A tax cut is a reduction in the rate of tax charged by a government. The immediate effects of a tax cut are a decrease in the real income of the government and an increase in the real income of those whose tax rates have been lowered. Due to the perceived benefit in growing real incomes among tax payers, politicians have sought to claim their proposed tax credits as tax cuts. In the longer term, however, the macroeconomic effects of a tax cut are generally not predictable because they depend on how the taxpayers use their additional income and how the government adjusts to its reduced income.
Depending on the original tax rate, tax cuts may provide individuals and corporations with an incentive investments which stimulate economic activity. Some politically conservative opinion-makers, such as Art Laffer, have theorized that this could generate so much additional taxable income that a lower tax can generate more revenue than was collected at the higher rate. However, basic math states that cutting tax rates in half would require an economy twice the size to generate the same amount of tax revenue.
A significant individual tax cut was proposed by President John F. Kennedy and signed into law by President Lyndon B. Johnson with the belief that cutting tax rates would stimulate investment and spending, with overall beneficial effects (including replenishment of some lost tax revenues). However, in recent decades, the majority of politicians favoring large tax cuts have been members of the Republican Party.
President Ronald Reagan signed tax cuts into law, which some believe stimulated a doubling in total tax revenues (from five hundred billion to one trillion dollars) during the period from 1980 to 1990. However, during this period the deficit and national debt more than tripled (from $908 billion in 1980 to $3.2 trillion in 1990) because government spending rose even faster than increases in tax revenue. As a result, income tax receipts as a percent of GDP fell from 11.3% in 1981 to 9.3% in 1984 and did not to revert to original levels until the late 1990s, even though overall revenue skyrocketed in terms of real dollars.
Some supply-siders like Don Lambro of The Washington Times credit the Reagan tax cuts with the eventual surpluses of the late 1990s. Others doubt this claim however, and instead believe the surpluses were a result of a combination of a decrease in government spending, the passing of the Omnibus Budget Reconciliation Act of 1993 (which dictated several tax increases), and the use of the PAYGO (pay-as-you-go) system. The Center on Budget and Policy Priorities and President’s Council of Economic Advisers argue that tax cuts do not pay for themselves stating that the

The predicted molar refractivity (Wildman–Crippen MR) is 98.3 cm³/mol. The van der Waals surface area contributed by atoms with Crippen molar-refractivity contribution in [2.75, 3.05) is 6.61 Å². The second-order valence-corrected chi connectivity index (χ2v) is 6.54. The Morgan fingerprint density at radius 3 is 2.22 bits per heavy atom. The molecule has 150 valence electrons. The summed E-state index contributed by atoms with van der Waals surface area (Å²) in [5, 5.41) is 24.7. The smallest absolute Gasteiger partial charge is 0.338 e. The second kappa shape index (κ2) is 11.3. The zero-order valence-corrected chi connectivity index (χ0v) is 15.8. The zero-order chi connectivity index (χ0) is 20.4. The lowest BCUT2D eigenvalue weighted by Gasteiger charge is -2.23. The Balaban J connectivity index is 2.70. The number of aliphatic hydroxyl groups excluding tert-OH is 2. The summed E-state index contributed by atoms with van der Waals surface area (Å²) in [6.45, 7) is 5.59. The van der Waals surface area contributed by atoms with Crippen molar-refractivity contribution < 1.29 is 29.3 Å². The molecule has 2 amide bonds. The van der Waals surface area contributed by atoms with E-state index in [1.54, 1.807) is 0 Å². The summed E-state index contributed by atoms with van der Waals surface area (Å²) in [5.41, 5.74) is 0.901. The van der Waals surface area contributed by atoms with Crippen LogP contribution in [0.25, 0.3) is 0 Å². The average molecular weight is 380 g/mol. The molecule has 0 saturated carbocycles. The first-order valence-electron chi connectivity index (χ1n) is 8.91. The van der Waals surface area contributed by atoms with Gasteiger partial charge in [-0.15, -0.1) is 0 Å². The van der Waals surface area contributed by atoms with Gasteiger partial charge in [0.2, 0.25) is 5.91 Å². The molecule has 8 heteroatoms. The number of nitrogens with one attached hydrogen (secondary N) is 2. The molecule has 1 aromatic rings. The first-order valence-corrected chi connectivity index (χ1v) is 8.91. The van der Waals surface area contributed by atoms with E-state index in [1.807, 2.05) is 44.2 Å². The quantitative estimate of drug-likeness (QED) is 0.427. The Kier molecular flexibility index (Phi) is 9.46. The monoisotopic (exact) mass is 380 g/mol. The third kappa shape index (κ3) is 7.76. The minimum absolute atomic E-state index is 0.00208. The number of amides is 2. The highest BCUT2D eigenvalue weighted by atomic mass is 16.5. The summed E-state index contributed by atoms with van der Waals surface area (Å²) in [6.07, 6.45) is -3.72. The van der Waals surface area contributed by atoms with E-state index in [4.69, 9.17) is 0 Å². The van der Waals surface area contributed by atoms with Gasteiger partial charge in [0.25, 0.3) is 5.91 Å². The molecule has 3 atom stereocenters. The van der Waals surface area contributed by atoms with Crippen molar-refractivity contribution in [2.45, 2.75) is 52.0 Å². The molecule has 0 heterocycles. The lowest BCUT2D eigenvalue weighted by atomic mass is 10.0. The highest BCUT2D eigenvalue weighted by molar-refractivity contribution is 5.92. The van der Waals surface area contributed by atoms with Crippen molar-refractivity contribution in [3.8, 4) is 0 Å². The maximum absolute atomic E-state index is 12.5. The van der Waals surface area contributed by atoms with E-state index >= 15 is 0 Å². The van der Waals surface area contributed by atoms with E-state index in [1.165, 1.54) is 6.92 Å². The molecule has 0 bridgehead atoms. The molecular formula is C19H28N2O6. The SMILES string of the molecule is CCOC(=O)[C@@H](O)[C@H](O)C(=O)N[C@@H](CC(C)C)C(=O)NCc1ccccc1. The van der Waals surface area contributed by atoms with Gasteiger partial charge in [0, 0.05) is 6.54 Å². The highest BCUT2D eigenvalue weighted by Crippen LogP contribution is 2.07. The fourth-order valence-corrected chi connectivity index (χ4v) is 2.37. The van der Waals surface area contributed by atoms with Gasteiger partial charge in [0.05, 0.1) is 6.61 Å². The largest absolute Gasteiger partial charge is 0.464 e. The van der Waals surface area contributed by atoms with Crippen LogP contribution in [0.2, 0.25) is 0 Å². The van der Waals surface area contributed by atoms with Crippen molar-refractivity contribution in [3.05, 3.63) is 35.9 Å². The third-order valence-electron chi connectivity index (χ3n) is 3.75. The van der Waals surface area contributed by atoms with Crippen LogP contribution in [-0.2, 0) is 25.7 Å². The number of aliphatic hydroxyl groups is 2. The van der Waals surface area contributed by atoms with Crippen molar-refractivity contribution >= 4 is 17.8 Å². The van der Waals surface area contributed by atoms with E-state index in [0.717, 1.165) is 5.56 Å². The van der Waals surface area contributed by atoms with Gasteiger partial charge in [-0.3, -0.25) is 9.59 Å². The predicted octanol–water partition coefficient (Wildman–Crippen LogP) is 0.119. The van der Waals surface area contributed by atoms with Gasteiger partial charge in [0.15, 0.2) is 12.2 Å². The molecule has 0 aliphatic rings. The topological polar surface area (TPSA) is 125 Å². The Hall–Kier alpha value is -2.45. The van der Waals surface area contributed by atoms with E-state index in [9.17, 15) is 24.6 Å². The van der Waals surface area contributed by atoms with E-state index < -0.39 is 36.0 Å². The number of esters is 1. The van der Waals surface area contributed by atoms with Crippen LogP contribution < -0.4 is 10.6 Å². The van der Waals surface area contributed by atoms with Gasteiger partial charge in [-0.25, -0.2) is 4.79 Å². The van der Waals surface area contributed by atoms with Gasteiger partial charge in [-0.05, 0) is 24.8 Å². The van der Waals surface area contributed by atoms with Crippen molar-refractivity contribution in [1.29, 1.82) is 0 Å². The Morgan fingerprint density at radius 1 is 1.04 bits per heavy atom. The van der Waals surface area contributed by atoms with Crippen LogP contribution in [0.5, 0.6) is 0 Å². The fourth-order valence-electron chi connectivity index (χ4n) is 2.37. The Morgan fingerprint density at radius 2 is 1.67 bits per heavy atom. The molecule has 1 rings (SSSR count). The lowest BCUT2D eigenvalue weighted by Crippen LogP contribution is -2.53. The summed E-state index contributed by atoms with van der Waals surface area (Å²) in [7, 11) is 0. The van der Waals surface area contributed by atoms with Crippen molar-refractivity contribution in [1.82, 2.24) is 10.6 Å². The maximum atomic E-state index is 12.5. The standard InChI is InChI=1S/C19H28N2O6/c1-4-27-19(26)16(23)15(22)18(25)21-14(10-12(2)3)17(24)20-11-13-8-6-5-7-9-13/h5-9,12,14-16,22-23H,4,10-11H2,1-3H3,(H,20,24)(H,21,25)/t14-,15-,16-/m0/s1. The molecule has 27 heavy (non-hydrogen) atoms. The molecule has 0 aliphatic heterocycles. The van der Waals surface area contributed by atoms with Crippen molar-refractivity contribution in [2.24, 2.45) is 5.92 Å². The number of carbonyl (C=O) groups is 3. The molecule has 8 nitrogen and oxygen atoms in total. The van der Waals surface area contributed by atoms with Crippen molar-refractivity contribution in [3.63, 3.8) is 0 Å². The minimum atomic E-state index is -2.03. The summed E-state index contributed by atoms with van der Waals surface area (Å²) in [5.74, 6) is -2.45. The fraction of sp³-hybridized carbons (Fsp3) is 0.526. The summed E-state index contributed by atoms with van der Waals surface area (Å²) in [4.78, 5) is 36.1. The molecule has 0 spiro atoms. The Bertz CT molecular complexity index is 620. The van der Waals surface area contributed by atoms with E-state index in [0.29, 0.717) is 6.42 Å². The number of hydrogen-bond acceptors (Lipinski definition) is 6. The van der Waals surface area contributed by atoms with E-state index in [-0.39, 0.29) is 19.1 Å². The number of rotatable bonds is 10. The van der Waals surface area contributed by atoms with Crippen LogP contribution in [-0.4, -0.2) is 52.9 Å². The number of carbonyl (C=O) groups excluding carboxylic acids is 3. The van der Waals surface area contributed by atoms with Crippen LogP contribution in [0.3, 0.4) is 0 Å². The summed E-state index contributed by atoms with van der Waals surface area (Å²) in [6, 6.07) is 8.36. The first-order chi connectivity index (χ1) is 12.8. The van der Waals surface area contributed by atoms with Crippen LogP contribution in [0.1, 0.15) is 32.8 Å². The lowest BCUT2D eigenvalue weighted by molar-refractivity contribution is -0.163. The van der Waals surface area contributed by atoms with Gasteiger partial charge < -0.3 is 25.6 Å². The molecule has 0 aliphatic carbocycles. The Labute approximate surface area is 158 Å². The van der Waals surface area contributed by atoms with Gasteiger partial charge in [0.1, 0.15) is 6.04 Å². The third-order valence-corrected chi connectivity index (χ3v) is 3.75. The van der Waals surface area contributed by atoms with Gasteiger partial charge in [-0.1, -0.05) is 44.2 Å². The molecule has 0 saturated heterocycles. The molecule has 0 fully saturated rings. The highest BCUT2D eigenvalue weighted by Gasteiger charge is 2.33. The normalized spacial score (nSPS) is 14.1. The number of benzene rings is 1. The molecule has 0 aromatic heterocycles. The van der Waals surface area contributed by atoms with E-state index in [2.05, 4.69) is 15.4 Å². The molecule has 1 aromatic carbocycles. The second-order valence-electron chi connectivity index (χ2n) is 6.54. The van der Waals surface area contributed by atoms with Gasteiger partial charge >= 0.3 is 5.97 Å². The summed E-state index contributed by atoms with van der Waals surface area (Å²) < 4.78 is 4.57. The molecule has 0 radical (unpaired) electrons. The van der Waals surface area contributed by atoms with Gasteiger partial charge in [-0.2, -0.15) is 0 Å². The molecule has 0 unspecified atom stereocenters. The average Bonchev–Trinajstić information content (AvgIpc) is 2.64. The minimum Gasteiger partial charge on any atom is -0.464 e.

"large reductions in income tax rates in 1981 were followed by abnormally slow growth in income tax receipts".
President George W. Bush signed two major tax cuts into law; one in 2001 and one in 2003. These are often collectively referred to as the "Bush Tax Cuts". The conservative think tank The Heritage Foundation has claimed that the Bush tax cuts have led to the rich shouldering more of the income tax burden and the poor shouldering less; while the Center on Budget and Policy Priorities states that the tax cuts have conferred the "largest benefits, by far on the highest income households."
Bush has been criticized for giving tax cuts to the rich and capital gains tax breaks, but some benefit extended to middle and lower income brackets as well. Bush has claimed that the tax cuts have paid for themselves but the Center on Budget and Policy Priorities argues that this is false.
Much discussion has occurred regarding the optimum capital gains tax rate, with some calling for reductions in the belief that a lower rate will provide investors an incentive to invest in new stocks—which supply siders claim encourages the creation of new jobs, reduces unemployment, and has the paradoxical effect of increasing tax revenue.